Judge Bars Navy Bombing on Farallon de Medinilla

WASHINGTON, DC, May 1, 2002 (ENS) - A federal judge has issued an injunction halting all military activities at Farallon de Medinilla that would harm or kill migratory birds.


There are just two breeding colonies of the great frigatebird in the Mariana island chain, one of which is on Farallon de Medinilla. (Bird photos courtesy Earthjustice Legal Defense Fund)
Judge Emmet Sullivan, district judge for the District of Columbia, issued the order in a case brought by the Center for Biological Diversity (CBD), represented by Earthjustice. CBD had sued the Navy for violating the Migratory Bird Treaty Act (MBTA) at the island, and on March 13, Judge Sullivan declared that the Navy's use of Farallon de Medinilla violates the law.

The Navy had nevertheless continued to use the island for live fire exercises using bombs, air to ground missiles and other munitions, while acknowledging that the exercises were killing migratory birds.

Sullivan's ruling should put a halt to the training exercises, though the Defense Department is now seeking other avenues, including new legislation, to gain exemptions from the Migratory Bird Treaty Act and other environmental laws.

"The Navy is not above the law," said Earthjustice attorney Paul Achitoff. "This case stands as an important reaffirmation of the separation of powers that is a cornerstone of our democracy."


U.S. Marines storm ashore in a military joint exercise. The U.S. military considers Farallon de Medinilla essential to live fire training exercises. (Photo courtesy LCPL Penny Surdukan, U.S. Marine Corps)
Located 45 nautical miles north of Saipan in the Commonwealth of the Northern Mariana Islands, the 200 acre island is long and narrow with dramatic ocean cliffs. Uninhabited by humans, Farallon de Medinilla hosts breeding colonies of great frigatebirds; masked, red-footed, and brown boobys; red- and white-tailed tropicbirds; white and sooty terns; brown and black noddys; and other species of migratory seabirds.

Farallon de Medinilla is one of only two small breeding colonies of the great frigatebird in the Mariana island chain, and is also the largest known nesting site for masked boobies in the Mariana and Caroline islands.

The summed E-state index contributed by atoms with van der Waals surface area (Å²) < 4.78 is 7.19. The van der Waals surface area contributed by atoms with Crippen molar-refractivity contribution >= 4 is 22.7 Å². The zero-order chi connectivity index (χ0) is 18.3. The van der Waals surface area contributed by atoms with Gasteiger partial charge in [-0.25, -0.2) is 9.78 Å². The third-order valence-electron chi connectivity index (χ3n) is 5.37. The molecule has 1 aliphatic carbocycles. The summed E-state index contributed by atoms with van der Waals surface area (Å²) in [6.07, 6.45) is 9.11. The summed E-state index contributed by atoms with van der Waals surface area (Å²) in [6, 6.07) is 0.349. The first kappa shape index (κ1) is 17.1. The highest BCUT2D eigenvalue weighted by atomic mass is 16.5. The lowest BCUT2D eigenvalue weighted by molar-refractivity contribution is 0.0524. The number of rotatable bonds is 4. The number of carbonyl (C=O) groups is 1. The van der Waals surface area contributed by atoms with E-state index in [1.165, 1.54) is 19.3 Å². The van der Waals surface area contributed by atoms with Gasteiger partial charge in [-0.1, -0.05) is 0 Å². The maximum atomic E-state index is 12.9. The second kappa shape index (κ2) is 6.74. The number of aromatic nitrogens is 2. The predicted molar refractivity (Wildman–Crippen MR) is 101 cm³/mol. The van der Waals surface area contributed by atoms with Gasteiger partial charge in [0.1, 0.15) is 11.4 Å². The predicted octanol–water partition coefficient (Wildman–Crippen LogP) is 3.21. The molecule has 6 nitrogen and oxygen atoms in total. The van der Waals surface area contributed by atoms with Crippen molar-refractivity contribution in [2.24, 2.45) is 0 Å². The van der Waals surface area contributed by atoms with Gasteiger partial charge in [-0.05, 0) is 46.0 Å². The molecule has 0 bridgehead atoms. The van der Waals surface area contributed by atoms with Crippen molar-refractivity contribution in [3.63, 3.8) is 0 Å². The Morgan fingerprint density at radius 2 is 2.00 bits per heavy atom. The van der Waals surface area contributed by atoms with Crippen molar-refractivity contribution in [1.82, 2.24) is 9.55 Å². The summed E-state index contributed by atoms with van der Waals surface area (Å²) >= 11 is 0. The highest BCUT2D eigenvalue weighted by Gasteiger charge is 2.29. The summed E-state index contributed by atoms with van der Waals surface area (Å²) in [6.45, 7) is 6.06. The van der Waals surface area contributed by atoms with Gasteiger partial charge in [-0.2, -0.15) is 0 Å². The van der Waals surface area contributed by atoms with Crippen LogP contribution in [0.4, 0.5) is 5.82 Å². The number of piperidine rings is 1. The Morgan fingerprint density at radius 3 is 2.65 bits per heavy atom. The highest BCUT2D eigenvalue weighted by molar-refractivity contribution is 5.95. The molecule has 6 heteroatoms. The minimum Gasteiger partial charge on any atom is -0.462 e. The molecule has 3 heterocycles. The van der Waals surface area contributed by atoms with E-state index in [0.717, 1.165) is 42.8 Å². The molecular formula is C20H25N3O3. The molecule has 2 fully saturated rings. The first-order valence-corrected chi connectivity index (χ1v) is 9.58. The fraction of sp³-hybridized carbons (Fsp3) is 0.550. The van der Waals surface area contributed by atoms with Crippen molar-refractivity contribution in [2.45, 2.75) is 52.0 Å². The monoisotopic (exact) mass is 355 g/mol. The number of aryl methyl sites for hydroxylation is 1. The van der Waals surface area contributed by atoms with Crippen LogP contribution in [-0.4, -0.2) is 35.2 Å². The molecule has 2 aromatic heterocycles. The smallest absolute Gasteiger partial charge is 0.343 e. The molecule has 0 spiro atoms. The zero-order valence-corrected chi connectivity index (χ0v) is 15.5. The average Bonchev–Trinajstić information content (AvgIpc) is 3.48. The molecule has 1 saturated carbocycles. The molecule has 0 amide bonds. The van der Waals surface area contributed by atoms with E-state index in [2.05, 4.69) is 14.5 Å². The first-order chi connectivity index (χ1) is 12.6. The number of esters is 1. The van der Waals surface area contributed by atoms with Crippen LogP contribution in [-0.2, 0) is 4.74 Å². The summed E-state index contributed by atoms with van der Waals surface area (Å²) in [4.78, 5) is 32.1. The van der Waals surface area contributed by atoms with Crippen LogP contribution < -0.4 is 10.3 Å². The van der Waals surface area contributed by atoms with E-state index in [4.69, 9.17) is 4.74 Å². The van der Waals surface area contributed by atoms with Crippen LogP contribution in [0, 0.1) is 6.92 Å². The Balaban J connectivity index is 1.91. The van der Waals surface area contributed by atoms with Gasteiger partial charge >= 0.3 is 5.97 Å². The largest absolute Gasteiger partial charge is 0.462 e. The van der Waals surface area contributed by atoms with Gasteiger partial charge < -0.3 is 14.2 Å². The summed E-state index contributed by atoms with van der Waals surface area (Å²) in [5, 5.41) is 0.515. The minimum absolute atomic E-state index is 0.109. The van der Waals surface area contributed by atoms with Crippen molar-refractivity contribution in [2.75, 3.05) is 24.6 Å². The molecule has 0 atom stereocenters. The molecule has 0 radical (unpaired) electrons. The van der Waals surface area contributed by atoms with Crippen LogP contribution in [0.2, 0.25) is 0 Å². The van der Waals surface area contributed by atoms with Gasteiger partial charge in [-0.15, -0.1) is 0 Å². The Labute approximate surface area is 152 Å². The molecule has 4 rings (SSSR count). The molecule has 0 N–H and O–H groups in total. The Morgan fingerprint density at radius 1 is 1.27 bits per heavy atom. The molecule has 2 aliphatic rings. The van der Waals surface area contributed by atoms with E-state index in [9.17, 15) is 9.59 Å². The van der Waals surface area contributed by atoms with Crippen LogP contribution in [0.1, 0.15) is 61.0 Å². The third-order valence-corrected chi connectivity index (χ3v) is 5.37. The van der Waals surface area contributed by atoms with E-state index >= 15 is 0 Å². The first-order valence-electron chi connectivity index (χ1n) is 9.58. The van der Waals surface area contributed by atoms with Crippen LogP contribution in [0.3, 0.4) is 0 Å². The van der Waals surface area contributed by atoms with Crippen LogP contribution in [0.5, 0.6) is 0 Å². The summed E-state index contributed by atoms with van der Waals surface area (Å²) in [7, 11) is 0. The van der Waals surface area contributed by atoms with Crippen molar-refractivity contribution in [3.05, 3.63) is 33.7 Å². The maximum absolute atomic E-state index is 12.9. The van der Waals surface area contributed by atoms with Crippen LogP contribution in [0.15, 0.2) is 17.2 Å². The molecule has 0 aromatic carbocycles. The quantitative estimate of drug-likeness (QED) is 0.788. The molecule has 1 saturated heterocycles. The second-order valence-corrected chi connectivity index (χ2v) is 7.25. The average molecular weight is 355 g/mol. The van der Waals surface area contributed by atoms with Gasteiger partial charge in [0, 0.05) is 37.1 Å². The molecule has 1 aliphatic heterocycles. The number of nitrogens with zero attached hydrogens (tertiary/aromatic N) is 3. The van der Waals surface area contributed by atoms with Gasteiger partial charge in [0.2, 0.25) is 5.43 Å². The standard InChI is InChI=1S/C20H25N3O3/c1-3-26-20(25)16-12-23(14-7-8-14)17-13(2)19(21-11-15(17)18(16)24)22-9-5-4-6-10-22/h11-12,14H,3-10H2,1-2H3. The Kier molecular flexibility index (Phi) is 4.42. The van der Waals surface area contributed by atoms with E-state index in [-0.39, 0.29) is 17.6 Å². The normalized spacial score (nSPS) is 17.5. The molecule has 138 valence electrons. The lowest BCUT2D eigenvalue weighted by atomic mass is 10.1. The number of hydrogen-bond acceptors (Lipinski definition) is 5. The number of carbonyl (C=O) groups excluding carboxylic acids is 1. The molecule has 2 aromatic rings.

Since 1976, the Navy, together with other branches of the U.S. military, has used Farallon de Medinilla and a three mile buffer around the island for target practice throughout the year.

The military uses the island for live fire training, during which bombers drop 500, 750, and 2000 pound bombs, precision guided munitions and mines. Naval ships fire deck mounted guns, using high explosive, point detonating rounds, at the island, and aircraft fire machine guns, cannons and missiles at Farallon de Medinilla.

masked booby

Farallon de Medinilla hosts the largest known nesting site for masked boobies in the Mariana and Caroline Islands.
The Navy says that procedures are in place to help limit the impact of the training exercises on the island. But not surprisingly, birds are sometimes killed during these exercises.

The Migratory Bird Treaty Act (MBTA) is one of the nation's oldest conservation laws. Enacted in 1918, it implements international treaties between the U.S., Japan, Russia, Mexico and Canada designed to "save from indiscriminate slaughter and insure the preservation of such migratory birds as are either useful to man or harmless."

The MBTA makes it "unlawful at any time, by any means or in any manner," to, among other prohibited actions, "pursue, hunt, take, capture, [or] kill" any migratory bird included in the terms of the treaties without a permit issued by the U.S. Fish and Wildlife Service (USFWS).

The USFWS turned down the Navy's 1996 application for a permit to bomb FDM. The Navy did not appeal or reapply, but continued to bomb the island.

sooty tern

Sooty terns soar over Farallon de Medinilla.
Although the Navy argued to the court that uninterrupted use at Farallon de Medinilla is vital to national defense, the court noted the testimony of military officers that other facilities exist that could meet the military's training needs.

The battle to protect Farallon de Medinilla will likely not end here, however. Last week, the Department of Defense submitted to Congress a sweeping proposal to exempt military activities from the MBTA, along with many other environmental laws. The Defense Department has more than 25 million acres of land under its jurisdiction.

Between them, these lands host most of the migratory bird species in the U.S. during some period of the year. Environmental groups say the proposed exemptions could leave many of these hundreds of species, and their habitat, vulnerable to unchecked pollution and active destruction.